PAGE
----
- In some states, knowingly starting a fire on land that belongs to another person qualifies as criminal damage to property;
- A person knowingly injures a pet that belongs to another person; and/or
- A person damages property with the intent to collect insurance resulting from the damage.
Criminal damage to property is governed by state law; as such, the specific laws which govern it vary from state to state. Some states have determined that intentionally causing damage to the property of another person is known as the crime of malicious damage to property. However, it is essentially the same crime as criminal damage to property.
The defining feature of the crime is that a person causes damage to the property intentionally and knowingly; meaning, the damage is not associated with negligence or recklessness. However, in some states, severe damage that was inflicted as a result of conduct that is grossly negligent may qualify for the crime.
In terms of context, the specific kinds of damage that can be inflicted on property are just as varied as the kinds of property that can be damaged. Some common examples of the different types of intentional damage or malicious damage include:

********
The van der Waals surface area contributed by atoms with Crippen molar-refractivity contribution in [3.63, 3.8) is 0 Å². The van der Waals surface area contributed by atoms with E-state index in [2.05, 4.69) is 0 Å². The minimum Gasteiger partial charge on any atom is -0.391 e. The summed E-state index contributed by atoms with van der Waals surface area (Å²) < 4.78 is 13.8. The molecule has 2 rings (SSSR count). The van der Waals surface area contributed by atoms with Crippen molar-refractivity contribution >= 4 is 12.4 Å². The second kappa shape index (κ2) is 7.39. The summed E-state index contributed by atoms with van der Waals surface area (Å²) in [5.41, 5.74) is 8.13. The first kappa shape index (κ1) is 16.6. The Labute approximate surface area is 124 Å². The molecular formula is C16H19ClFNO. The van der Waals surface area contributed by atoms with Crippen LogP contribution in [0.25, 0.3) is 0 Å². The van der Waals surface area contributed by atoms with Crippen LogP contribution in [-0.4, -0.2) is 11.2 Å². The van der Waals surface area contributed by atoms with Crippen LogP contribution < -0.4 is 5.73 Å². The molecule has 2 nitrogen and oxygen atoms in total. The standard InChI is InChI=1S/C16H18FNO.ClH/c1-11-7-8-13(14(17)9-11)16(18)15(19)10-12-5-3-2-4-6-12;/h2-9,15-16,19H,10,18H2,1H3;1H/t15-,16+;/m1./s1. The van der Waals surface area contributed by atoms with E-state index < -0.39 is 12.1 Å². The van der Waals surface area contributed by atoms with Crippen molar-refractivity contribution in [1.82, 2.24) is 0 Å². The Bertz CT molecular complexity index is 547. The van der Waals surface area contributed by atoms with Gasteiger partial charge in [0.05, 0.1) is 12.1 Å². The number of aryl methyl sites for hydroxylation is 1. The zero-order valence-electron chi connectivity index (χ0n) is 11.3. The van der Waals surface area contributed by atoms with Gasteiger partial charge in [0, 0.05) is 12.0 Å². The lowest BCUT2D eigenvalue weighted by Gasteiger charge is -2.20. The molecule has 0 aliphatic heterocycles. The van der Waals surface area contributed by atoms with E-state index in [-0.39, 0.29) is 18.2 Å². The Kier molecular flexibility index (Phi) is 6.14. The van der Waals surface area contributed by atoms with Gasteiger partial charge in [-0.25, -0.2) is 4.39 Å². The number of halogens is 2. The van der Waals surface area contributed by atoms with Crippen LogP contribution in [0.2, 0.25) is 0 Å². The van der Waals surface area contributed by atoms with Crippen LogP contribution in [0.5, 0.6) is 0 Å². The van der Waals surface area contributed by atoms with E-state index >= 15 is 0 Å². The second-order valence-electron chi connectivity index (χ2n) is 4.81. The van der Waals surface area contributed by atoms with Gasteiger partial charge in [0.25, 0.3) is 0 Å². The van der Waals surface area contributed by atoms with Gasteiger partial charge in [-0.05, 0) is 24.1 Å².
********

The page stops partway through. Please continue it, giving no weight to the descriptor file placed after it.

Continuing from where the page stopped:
- Spray-painting another person’s property with the intent to deface it, which would constitute vandalism;
- Egging someone’s car or house;
- Keying the paint off of another person’s car;
- Slashing the tires of another person’s car;
- Doing wheelies on someone else’s front yard and ruining their lawn; and
- Inflicting damage with your hands and/or feet.
I’m A Victim Of Vandalism, Can I Bring Criminal Charges Against The Vandal?
If you are the victim of vandalism, you should call your local police in order to file a report. Some jurisdictions have ruled that someone who commits multiple acts of vandalism may receive a higher sentence when compared to someone who has only committed this one act of vandalism.